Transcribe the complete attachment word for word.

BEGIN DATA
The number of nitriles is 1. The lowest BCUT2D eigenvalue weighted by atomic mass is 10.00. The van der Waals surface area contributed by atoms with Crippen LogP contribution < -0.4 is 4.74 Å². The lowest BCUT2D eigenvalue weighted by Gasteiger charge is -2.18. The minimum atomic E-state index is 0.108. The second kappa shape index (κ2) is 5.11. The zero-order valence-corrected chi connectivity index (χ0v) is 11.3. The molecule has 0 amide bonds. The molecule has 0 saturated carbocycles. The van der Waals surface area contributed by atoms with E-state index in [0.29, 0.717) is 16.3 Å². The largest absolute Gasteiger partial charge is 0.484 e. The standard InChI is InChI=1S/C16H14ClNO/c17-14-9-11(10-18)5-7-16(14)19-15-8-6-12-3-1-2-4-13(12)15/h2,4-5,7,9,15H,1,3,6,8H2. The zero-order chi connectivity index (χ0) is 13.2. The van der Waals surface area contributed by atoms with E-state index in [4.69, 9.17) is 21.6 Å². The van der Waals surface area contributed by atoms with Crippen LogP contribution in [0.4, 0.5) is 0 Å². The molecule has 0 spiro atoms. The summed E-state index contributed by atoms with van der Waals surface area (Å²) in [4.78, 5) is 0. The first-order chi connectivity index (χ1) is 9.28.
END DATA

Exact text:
The number of nitriles is 1. The lowest BCUT2D eigenvalue weighted by atomic mass is 10.00. The van der Waals surface area contributed by atoms with Crippen LogP contribution < -0.4 is 4.74 Å². The lowest BCUT2D eigenvalue weighted by Gasteiger charge is -2.18. The minimum atomic E-state index is 0.108. The second kappa shape index (κ2) is 5.11. The zero-order valence-corrected chi connectivity index (χ0v) is 11.3. The molecule has 0 amide bonds. The molecule has 0 saturated carbocycles. The van der Waals surface area contributed by atoms with E-state index in [0.29, 0.717) is 16.3 Å². The largest absolute Gasteiger partial charge is 0.484 e. The standard InChI is InChI=1S/C16H14ClNO/c17-14-9-11(10-18)5-7-16(14)19-15-8-6-12-3-1-2-4-13(12)15/h2,4-5,7,9,15H,1,3,6,8H2. The zero-order chi connectivity index (χ0) is 13.2. The van der Waals surface area contributed by atoms with E-state index in [4.69, 9.17) is 21.6 Å². The van der Waals surface area contributed by atoms with Crippen LogP contribution in [0.4, 0.5) is 0 Å². The molecule has 0 spiro atoms. The summed E-state index contributed by atoms with van der Waals surface area (Å²) in [4.78, 5) is 0. The first-order chi connectivity index (χ1) is 9.28.